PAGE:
Article by: Hari Yellina
After an Israeli start-up company, Tevel Aerobotics Technologies Ltd, began creating an autonomous robot that could pick fruit, orchards may soon have aerobotic technology on their arm to replace some of their labour. Kubota Corporation, which has been encouraging innovation through partnerships with external organisations in Japan and Europe through its Innovation Centers, has lately invested in the business, which began in 2016. Kubota president and representative director Yuichi Kitao, of Japan, recently stated that the business had invested in Tevel Aerobotics Technologies Ltd, an Israeli startup that offers “a fruit harvesting service employing flying autonomous robots.” “Over the next decade, Australia is expected to emerge as the only country with the production and transportation capacity to fulfil supply challenges.”
Mr Kitao stated that Kubota created its first Innovation Center in Japan in June 2019 to foster open innovation through partnerships with external organisations. Soon after, a second Innovation Center was formed in the Netherlands, focusing on Europe and Israel, to suit the various demands of the various regions. Kubota’s recent investments in startups, he added, have allowed the company to gain a better understanding of modern agritech and business models, “thus expediting the development of its creative business solutions in the agriculture industry.” “Compared to grain culture, the fields of fruit and vegetable cultivation have demonstrated a delayed adaptation of new agricultural gear and thus offer outstanding growth potential,” Mr Kitao added.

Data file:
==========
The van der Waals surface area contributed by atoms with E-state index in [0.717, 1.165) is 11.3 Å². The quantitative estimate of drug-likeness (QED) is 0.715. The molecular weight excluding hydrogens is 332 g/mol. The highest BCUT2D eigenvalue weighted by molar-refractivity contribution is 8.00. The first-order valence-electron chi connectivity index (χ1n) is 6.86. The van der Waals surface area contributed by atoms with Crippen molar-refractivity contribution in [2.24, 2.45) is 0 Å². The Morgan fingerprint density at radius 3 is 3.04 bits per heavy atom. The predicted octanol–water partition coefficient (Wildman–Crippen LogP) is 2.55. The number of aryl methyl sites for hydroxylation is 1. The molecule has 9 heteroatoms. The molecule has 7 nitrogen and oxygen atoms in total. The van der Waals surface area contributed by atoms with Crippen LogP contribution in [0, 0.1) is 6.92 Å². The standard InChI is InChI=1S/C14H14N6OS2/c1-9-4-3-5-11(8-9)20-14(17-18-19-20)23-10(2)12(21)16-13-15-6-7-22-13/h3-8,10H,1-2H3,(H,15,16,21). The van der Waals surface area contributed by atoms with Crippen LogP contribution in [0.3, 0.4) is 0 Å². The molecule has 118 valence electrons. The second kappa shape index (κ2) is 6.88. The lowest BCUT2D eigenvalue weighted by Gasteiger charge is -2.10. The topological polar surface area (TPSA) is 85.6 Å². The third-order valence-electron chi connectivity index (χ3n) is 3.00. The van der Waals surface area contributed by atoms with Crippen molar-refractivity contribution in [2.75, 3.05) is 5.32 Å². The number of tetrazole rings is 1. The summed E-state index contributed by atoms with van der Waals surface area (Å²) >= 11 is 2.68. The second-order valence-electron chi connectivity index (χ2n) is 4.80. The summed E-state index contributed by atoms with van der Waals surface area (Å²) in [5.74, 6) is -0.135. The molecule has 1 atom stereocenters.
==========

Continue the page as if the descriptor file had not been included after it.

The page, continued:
Tevel, a company in which Kubota recently invested, is working on a flying autonomous robot for fruit picking. Each flying robot, which is wired to a ground unit with a collecting bin and control module, detects ripe fruit, scoops it up, and transports it to the collection bin. A drone, unlike land-based robots that pick fruit with an arm or other means, can access fruit from a height or behind branches and other obstructions, allowing for effective harvesting without missing any fruit. Tasks such as hovering a drone at low altitude or holding and carrying a piece of fruit while flying in mid-air are highly skilled operations, but Tevel uses AI with computer vision, advanced robotics, aeronautical engineering, state-of-the-art flight control and data fusion and perception to realise efficient harvesting.
The technology is still in the development phase and it is unclear when it will be ready for the market. With horticulturalists and farmers struggling to find enough workers they could soon be using drones instead.